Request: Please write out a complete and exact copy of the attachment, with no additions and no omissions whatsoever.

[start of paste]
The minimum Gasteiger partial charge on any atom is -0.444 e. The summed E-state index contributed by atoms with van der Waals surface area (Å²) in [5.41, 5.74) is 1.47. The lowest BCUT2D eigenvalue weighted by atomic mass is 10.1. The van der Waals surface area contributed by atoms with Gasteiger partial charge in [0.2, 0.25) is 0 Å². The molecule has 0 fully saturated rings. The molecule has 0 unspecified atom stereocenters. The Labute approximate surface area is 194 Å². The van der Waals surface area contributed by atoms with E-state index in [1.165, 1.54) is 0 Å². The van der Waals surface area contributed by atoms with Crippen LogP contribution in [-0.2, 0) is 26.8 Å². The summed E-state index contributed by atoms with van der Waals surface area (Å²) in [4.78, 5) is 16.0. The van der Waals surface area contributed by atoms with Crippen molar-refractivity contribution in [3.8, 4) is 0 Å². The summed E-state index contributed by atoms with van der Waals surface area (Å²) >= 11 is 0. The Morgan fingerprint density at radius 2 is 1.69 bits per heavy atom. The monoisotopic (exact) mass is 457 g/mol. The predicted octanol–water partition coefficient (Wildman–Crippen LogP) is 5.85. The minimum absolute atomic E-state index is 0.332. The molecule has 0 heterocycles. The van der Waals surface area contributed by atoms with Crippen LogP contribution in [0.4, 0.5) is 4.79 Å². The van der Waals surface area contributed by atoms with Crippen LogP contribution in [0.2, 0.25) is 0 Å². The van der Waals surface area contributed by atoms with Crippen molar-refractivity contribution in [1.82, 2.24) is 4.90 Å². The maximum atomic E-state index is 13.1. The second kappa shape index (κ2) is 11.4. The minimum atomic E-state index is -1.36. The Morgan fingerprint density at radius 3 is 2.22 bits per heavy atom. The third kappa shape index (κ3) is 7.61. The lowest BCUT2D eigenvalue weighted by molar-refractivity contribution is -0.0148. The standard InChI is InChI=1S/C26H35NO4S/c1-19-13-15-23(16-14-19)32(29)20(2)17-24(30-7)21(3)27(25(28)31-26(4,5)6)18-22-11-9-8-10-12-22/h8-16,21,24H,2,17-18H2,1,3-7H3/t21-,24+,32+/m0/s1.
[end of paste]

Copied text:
The minimum Gasteiger partial charge on any atom is -0.444 e. The summed E-state index contributed by atoms with van der Waals surface area (Å²) in [5.41, 5.74) is 1.47. The lowest BCUT2D eigenvalue weighted by atomic mass is 10.1. The van der Waals surface area contributed by atoms with Gasteiger partial charge in [0.2, 0.25) is 0 Å². The molecule has 0 fully saturated rings. The molecule has 0 unspecified atom stereocenters. The Labute approximate surface area is 194 Å². The van der Waals surface area contributed by atoms with E-state index in [1.165, 1.54) is 0 Å². The van der Waals surface area contributed by atoms with Crippen LogP contribution in [-0.2, 0) is 26.8 Å². The summed E-state index contributed by atoms with van der Waals surface area (Å²) in [4.78, 5) is 16.0. The van der Waals surface area contributed by atoms with Crippen molar-refractivity contribution in [3.8, 4) is 0 Å². The summed E-state index contributed by atoms with van der Waals surface area (Å²) >= 11 is 0. The Morgan fingerprint density at radius 2 is 1.69 bits per heavy atom. The monoisotopic (exact) mass is 457 g/mol. The predicted octanol–water partition coefficient (Wildman–Crippen LogP) is 5.85. The minimum absolute atomic E-state index is 0.332. The molecule has 0 heterocycles. The van der Waals surface area contributed by atoms with Crippen LogP contribution in [0.4, 0.5) is 4.79 Å². The van der Waals surface area contributed by atoms with Crippen LogP contribution in [0.2, 0.25) is 0 Å². The van der Waals surface area contributed by atoms with Crippen molar-refractivity contribution in [1.82, 2.24) is 4.90 Å². The maximum atomic E-state index is 13.1. The second kappa shape index (κ2) is 11.4. The minimum atomic E-state index is -1.36. The Morgan fingerprint density at radius 3 is 2.22 bits per heavy atom. The third kappa shape index (κ3) is 7.61. The lowest BCUT2D eigenvalue weighted by molar-refractivity contribution is -0.0148. The standard InChI is InChI=1S/C26H35NO4S/c1-19-13-15-23(16-14-19)32(29)20(2)17-24(30-7)21(3)27(25(28)31-26(4,5)6)18-22-11-9-8-10-12-22/h8-16,21,24H,2,17-18H2,1,3-7H3/t21-,24+,32+/m0/s1.